As it puts together its latest round of fundraising, Uber has been valued at $40 billion. Many have found that figure eye-popping for a six-year-old ride-on-demand company. But at least some transportation scholars say that that figure isn't so crazy. To understand why, it helps to think of Uber's competition in the market not as taxi companies, nor even other alternative transportation options like Lyft or Zipcar.
Instead, says Arun Sundararajan, a professor at New York University's Stern School of Business, Uber's value is based on the bet that it will soon "become a meaningful substitute for people owning cars."
Uber launched in 2009 in San Francisco as a high-end car service. It existed to serve those who wanted, in the words of chief executive Travis Kalanick, a "baller" way of getting around the city. But somewhat by coincidence, that luxury service also happened to be a perfect match for how masses of people wanted to travel. Young people in the United States aren't driving nearly as much as they once did. That has put Uber in a position to suck up some of the billions of dollars that people might otherwise pour into cars, gas and auto insurance.
"Uber's strength is that it has tapped the mobility needs of a young generation of a networked people at exactly the moment their demands are changing," says Anthony Townsend, senior research scientist at NYU's Rudin Center for Transportation.
In part, Townsend says, that has to do with the rapid rise of powerful, Internet-connected mobile phones. According to the Pew Research Internet Project, about 80 percent of Americans between the ages of 18 and 34 own a smartphone, and "they don't want to drive because they want to stare at their screens." Add in that more young people in the United States are moving into cities, where Uber's distance-dependent pricing is less painful than it would be in the suburbs.
As long as Uber keeps its customer service high and prices within reason, people will find it just as economical and perhaps more enjoyable to use Uber to get around than owning a car. With that in mind, considering Uber to be worth a mid-sized car company doesn't seem so far-fetched.
But there's more. Uber today isn't just about getting yourself a ride. It's about getting your stuff a ride to you. In some of the 51 countries around the globe where it operates, Uber is aggressively experimenting with flipping the equation so that cars and drivers are delivering everything from packages to flu shots to kitten snuggles.
"Thinking of them as a company that transports people from one place to another is one part of the story," says Sundararajan, pausing our phone call to get into an arriving Uber vehicle. "But you wouldn't come up with a $40 billion valuation from just that. Their investors are betting on a behavioral change amount where a lot of people are willing to spend more than they do now to get things on demand."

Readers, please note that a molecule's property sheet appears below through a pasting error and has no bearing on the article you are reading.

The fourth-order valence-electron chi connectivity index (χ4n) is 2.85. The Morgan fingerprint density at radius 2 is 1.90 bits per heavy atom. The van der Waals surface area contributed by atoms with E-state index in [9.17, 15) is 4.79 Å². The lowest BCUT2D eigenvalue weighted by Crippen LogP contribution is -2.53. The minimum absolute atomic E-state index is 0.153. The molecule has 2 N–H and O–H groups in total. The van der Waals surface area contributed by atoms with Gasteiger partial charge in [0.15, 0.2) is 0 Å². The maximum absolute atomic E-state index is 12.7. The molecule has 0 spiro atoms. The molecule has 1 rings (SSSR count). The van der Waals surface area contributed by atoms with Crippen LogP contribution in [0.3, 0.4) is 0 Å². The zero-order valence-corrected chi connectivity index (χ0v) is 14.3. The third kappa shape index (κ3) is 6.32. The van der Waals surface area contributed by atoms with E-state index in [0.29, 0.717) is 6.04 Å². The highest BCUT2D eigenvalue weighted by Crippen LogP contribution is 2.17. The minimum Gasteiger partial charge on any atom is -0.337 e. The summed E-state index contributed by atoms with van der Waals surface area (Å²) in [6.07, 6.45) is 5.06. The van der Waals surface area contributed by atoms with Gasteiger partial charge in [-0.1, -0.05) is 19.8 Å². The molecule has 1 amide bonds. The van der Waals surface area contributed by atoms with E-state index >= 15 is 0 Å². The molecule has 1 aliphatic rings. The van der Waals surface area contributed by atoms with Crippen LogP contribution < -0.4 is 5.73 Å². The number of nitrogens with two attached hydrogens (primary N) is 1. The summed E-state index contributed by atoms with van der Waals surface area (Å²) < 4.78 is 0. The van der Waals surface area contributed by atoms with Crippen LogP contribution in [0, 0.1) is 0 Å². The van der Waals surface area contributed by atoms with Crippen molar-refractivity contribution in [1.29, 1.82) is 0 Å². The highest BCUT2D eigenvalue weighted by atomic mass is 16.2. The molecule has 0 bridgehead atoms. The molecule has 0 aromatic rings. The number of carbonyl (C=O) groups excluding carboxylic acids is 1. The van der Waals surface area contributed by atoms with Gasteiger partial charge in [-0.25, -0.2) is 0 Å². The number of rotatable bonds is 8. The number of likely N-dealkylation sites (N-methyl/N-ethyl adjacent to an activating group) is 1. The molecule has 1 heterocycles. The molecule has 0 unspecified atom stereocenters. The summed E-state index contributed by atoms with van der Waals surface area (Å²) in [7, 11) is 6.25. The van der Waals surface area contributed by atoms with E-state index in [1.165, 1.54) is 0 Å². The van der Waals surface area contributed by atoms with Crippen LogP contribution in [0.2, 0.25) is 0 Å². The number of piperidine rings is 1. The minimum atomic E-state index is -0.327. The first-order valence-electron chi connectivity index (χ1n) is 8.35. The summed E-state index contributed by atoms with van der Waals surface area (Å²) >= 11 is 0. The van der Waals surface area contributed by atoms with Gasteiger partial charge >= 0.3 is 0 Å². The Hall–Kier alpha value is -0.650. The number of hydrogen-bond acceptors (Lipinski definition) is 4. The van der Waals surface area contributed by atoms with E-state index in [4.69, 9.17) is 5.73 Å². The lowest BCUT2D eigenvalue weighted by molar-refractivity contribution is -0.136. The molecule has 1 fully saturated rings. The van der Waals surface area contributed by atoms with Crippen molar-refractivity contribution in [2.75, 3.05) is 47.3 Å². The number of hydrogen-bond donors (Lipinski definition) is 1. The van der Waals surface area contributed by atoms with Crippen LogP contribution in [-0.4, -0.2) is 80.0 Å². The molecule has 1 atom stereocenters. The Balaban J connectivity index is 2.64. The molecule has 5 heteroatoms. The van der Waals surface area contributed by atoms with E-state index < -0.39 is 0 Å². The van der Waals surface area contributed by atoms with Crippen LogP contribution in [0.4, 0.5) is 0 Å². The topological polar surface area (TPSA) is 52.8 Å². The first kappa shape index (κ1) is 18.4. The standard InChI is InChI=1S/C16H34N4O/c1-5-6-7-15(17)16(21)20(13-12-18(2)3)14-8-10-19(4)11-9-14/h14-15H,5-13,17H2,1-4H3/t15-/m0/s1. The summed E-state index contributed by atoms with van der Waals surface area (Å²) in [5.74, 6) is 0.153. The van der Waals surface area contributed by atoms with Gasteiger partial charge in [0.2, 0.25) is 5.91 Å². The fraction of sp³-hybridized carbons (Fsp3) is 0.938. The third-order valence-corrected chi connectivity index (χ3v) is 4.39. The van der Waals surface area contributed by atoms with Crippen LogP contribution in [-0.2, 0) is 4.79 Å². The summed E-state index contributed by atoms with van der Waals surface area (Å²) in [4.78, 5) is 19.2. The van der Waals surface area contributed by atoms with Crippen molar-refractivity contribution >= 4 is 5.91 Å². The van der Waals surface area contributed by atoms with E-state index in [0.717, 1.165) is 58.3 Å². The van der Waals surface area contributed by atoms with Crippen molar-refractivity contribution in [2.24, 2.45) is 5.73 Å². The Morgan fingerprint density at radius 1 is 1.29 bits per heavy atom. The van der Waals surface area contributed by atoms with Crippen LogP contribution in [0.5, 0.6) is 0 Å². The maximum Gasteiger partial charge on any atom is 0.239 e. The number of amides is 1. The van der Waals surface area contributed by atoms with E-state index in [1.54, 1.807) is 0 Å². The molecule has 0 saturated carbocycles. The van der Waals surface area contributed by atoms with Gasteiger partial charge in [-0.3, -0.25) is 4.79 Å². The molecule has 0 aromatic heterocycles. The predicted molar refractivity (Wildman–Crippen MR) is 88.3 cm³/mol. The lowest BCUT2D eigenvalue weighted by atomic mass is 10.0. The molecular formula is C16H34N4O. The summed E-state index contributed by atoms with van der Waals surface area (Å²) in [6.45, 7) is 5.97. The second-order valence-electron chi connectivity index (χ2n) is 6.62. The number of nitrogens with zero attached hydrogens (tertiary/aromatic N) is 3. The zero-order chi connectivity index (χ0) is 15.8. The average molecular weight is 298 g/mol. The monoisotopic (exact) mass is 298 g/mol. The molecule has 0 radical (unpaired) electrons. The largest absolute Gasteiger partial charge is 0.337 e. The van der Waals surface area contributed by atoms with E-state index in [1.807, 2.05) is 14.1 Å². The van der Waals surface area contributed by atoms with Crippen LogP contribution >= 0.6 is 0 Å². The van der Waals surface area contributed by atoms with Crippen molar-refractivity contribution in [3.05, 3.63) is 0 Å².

And when you can not only get where you need to go but also get what you need from the world without owning a car, the value of automobile ownership drops dramatically.
That said, cautions Townsend, Uber's success for the next few years at least is premised on a non-car-owning millennial user base making the service a trusted part of their everyday lives. "And they've done everything they can to tick that generation off," he says, pointing to recent comments by an Uber executive about the company's willingness to expose user data and to investigate journalists who've written critically about the company.
"That 'baller' attitude that Uber has taken means the brand doesn't seem to be maturing to match its user base," says Townsend. "Alienating all of the women in North America is not a smart move."
And once the world's major car companies feel threatened enough by Uber's success, argues Townsend, "they're going to get into the game, too."
There are already signs of that happening. BMW, for example, has launched i Ventures, a venture-capital wing inspired by the idea that "the emerging field of mobility services is in a continuous state of evolution." That branch of BMW has already put money into a location-aware city services app, the online parking marketplace Just Park and a New York City transportation start-up incubator.
Uber may well have enough money on hand to compete with a forward-looking BMW, which is valued at about $73 billion after nearly a hundred years in business. But competing with the entire, energized automotive industry might prove a considerably bigger challenge.
Update: This post was updated to reflect that the service Parkatmyhouse.com rebranded as Just Park this summer.